Cloud observations over the past decade from six Arctic atmospheric observatories are investigated to derive estimates of cloud occurrence fraction, vertical distribution, persistence in time, diurnal cycle, and boundary statistics. Each observatory has some combination of cloud lidar, radar, ceilometer, and/or interferometer for identifying and characterizing clouds. By optimally combining measurements from these instruments, it is found that annual cloud occurrence fractions are 58%–83% at the Arctic observatories. There is a clear annual cycle wherein clouds are least frequent in the winter and most frequent in the late summer and autumn. Only in Eureka, Nunavut, Canada, is the annual cycle shifted such that the annual minimum is in the spring with the maximum in the winter. Intersite monthly variability is typically within 10%–15% of the all-site average. Interannual variability at specific sites is less than 13% for any given month and, typically, is less than 3% for annual total cloud fractions. Low-level clouds are most persistent at the observatories. The median cloud persistence for all observatories is 3–5 h; however, 5% of cloud systems at far western Arctic sites are observed to occur for longer than 100 consecutive hours. Weak diurnal variability in cloudiness is observed at some sites, with a daily minimum in cloud occurrence near solar noon for those seasons for which the sun is above the horizon for at least part of the day.

Full access
David A. Peterson
,
Edward J. Hyer
,
James R. Campbell
,
Michael D. Fromm
,
Johnathan W. Hair
,
Carolyn F. Butler
, and
Marta A. Fenn

Abstract

The 2013 Rim Fire, which burned over 104,000 ha, was one of the most severe fire events in California’s history, in terms of its rapid growth, intensity, overall size, and persistent smoke plume. At least two large pyrocumulonimbus (pyroCb) events were observed, allowing smoke particles to extend through the upper troposphere over a large portion of the Pacific Northwest. However, the most extreme fire spread was observed on days without pyroCb activity or significant regional convection. A diverse archive of ground, airborne, and satellite data collected during the Rim Fire provides a unique opportunity to examine the conditions required for both extreme spread events and pyroCb development. Results highlight the importance of upper-level and nocturnal meteorology, as well as the limitations of traditional fire weather indices. The Rim Fire dataset also allows for a detailed examination of conflicting hypotheses surrounding the primary source of moisture during pyroCb development. All pyroCbs were associated with conditions very similar to those that produce dry thunderstorms. The current suite of automated forecasting applications predict only general trends in fire behavior, and specifically do not predict 1) extreme fire spread events and 2) injection of smoke to high altitudes. While these two exceptions are related, analysis of the Rim Fire shows that they are not predicted by the same set of conditions and variables. The combination of numerical weather prediction data and satellite observations exhibits great potential for improving automated regional-scale forecasts of fire behavior and smoke emissions.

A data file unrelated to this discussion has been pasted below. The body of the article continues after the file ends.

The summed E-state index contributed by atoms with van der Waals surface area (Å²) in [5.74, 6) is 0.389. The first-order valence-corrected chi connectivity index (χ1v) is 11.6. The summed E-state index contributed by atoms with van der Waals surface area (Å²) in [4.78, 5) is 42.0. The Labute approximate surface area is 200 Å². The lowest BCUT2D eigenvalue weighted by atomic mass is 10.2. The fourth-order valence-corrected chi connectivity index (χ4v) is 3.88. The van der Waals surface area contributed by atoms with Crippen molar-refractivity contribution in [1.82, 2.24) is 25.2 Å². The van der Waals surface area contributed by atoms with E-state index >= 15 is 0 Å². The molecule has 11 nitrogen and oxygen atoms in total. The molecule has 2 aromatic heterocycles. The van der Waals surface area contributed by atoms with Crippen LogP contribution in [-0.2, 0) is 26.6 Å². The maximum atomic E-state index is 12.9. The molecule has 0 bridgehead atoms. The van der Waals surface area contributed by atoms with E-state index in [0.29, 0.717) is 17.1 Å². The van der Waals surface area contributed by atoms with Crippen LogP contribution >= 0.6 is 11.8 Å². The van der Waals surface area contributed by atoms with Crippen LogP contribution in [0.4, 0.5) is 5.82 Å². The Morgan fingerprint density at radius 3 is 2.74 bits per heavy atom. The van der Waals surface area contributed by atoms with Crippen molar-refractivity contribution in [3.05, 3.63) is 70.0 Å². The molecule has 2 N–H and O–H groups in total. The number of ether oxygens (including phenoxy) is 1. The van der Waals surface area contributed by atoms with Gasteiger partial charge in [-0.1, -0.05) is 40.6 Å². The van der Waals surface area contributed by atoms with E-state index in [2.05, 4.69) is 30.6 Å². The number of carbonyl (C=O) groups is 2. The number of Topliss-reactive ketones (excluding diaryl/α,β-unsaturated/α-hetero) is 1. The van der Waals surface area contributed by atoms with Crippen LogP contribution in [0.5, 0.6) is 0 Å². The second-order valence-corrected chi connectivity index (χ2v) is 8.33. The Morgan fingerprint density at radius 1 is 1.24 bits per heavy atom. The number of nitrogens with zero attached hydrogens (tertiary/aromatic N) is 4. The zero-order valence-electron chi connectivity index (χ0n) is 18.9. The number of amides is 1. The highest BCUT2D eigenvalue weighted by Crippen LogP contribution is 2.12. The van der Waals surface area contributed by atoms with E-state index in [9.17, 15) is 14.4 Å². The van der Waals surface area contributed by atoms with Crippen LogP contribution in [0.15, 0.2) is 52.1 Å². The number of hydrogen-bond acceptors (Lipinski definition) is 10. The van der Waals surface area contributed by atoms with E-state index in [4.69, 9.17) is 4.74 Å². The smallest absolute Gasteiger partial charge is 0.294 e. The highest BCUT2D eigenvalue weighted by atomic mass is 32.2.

Full access
Dan Welsh
,
Bart Geerts
,
Xiaoqin Jing
,
Philip T. Bergmaier
,
Justin R. Minder
,
W. James Steenburgh
, and
Leah S. Campbell

Abstract

The distribution of radar-estimated precipitation from lake-effect snowbands over and downwind of Lake Ontario shows more snowfall in downwind areas than over the lake itself. Here, two nonexclusive processes contributing to this are examined: the collapse of convection that lofts hydrometeors over the lake and allows them to settle downwind; and stratiform ascent over land, due to the development of a stable boundary layer, frictional convergence, and terrain, leading to widespread precipitation there. The main data sources for this study are vertical profiles of radar reflectivity and hydrometeor vertical velocity in a well-defined, deep long-lake-axis-parallel band, observed on 11 December 2013 during the Ontario Winter Lake-effect Systems (OWLeS) project. The profiles are derived from an airborne W-band Doppler radar, as well as an array of four K-band radars, an X-band profiling radar, a scanning X-band radar, and a scanning S-band radar.